The Imam saw that he could not negotiate with this herd of weak-willed men devoid of faith. He asked his brother, Abbas, once again, to talk to the army and demand a delay of only one night. Omar bin Sa'd and his officers agreed to grant Imam Husain (pbuh) the delay he asked. On the morrow, history would turn a new page in the life of Islam. Truth and falsehood would fight one another in a great and glorious battle in Karbala. The Imam together with his pious companions, passed the night before the tenth of Moharram in prayers, supplications and getting ready for the following day. The night came to an end. It was as if a long history had elapsed.
The tenth of Moharram, the day of blood, jihad and martyrdom, the day of the decisive battle, was already born. Omar bin Sa'd was arranging his troops in line, and mobilizing his soldiers to fight an Infallible member of the purified family of Prophet Mohammad (pbuh), whose love was decreed by Allah on the ummah through the explicit words of the Holy Qur'an, as is evident in ayah 23 of Surah number 42. Imam Husain (pbuh) took a look at the great army which was equipped to the teeth. Like a towering mountain, determined and unshakable, never did he think of reconsidering his decision. There was no one but Allah to look to. He raised his hands in prayer: "O Allah! It is You in Whom I trust amid all grief. You are my hope amid all violence. You are my refuge and provision in everything that happens to me. How many grievances that weaken the heart, leaving me with no means to handle them, during which friends desert me while the enemy rejoices. I lay it before you and complain of it to You, because of my faith in You; You Alone. You are the Master of all grace, the Possessor of all good, and the Ultimate Resort of all desire."
Imam Husain (pbuh) went out of his tent, completely ready to engage the enemy. He started fortifying his camp where the children and women were waiting for what would happen next. He ordered the digging of a trench at the rear of the camp. This was to prevent the army from attacking the camp from that point. He set the trench ablaze. Secure as the back of the camp was, the battle would be fought in the front only. Once again, Imam Husain (pbuh) delivered a speech. He reminded the Kufans of their letters and envoys, combined with their pledge of allegiance, but to no avail. His call fell on deaf ears. He mounted his horse, and galloped to a place before the hostile army, in his hand he grasped the holy Qur'an. He opened it, raising it above his head, and said: "O people! Let us have the Book of Allah and the practice of my grandfather, the Prophet of Allah (pbuh), to arbitrate between us."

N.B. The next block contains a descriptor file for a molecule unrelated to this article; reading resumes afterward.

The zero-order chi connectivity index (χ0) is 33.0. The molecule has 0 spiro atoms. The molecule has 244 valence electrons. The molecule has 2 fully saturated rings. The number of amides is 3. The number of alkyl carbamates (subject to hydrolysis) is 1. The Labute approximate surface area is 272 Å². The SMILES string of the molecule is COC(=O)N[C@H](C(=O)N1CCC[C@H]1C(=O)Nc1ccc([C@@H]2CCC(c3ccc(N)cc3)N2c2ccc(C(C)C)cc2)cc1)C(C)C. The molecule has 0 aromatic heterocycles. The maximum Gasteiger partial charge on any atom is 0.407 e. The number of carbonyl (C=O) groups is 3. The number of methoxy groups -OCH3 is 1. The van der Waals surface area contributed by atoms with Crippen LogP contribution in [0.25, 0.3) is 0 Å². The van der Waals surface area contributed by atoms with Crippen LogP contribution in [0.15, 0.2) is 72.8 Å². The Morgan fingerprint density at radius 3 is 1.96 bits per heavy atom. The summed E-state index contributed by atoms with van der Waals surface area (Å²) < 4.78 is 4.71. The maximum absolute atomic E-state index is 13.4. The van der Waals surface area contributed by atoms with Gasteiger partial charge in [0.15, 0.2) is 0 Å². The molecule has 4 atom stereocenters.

No one seemed to be influenced by the words of Imam Husain (pbuh). Rather, Omar bin Sa'd ordered his army to advance and gave the go-ahead for the war to start. He, himself, shot the first arrow toward the camp of the Imam, shouting, "All of you be witness that I am the first to shoot."
That was the outset of a catastrophe and tragedy which befell the basil of prophethood and the leader of the Muslims, the grandson of the Greatest Messenger of Allah (pbuh), that is, Imam Husain (pbuh).